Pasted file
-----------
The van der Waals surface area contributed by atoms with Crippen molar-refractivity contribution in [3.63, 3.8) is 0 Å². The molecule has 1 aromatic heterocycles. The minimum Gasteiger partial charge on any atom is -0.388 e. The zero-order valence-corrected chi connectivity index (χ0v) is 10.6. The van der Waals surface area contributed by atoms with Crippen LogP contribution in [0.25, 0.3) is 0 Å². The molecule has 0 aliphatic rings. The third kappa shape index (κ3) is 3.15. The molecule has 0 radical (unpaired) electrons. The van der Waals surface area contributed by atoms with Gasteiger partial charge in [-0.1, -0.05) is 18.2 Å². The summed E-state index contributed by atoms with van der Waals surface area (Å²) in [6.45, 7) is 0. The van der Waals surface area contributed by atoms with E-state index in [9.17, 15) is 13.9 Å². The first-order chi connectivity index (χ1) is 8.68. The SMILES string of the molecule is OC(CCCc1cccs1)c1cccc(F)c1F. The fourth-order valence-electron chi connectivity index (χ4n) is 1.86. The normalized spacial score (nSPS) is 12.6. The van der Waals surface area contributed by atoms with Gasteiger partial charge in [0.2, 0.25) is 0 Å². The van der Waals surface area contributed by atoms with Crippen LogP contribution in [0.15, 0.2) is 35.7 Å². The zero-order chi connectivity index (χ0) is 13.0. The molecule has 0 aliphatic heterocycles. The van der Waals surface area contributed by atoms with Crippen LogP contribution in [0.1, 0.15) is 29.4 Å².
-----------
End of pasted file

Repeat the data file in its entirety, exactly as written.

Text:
The van der Waals surface area contributed by atoms with Crippen molar-refractivity contribution in [3.63, 3.8) is 0 Å². The molecule has 1 aromatic heterocycles. The minimum Gasteiger partial charge on any atom is -0.388 e. The zero-order valence-corrected chi connectivity index (χ0v) is 10.6. The van der Waals surface area contributed by atoms with Crippen LogP contribution in [0.25, 0.3) is 0 Å². The molecule has 0 aliphatic rings. The third kappa shape index (κ3) is 3.15. The molecule has 0 radical (unpaired) electrons. The van der Waals surface area contributed by atoms with Gasteiger partial charge in [-0.1, -0.05) is 18.2 Å². The summed E-state index contributed by atoms with van der Waals surface area (Å²) in [6.45, 7) is 0. The van der Waals surface area contributed by atoms with E-state index in [9.17, 15) is 13.9 Å². The first-order chi connectivity index (χ1) is 8.68. The SMILES string of the molecule is OC(CCCc1cccs1)c1cccc(F)c1F. The fourth-order valence-electron chi connectivity index (χ4n) is 1.86. The normalized spacial score (nSPS) is 12.6. The van der Waals surface area contributed by atoms with Gasteiger partial charge in [0.2, 0.25) is 0 Å². The van der Waals surface area contributed by atoms with Crippen LogP contribution in [0.15, 0.2) is 35.7 Å². The zero-order chi connectivity index (χ0) is 13.0. The molecule has 0 aliphatic heterocycles. The van der Waals surface area contributed by atoms with Crippen LogP contribution in [0.1, 0.15) is 29.4 Å².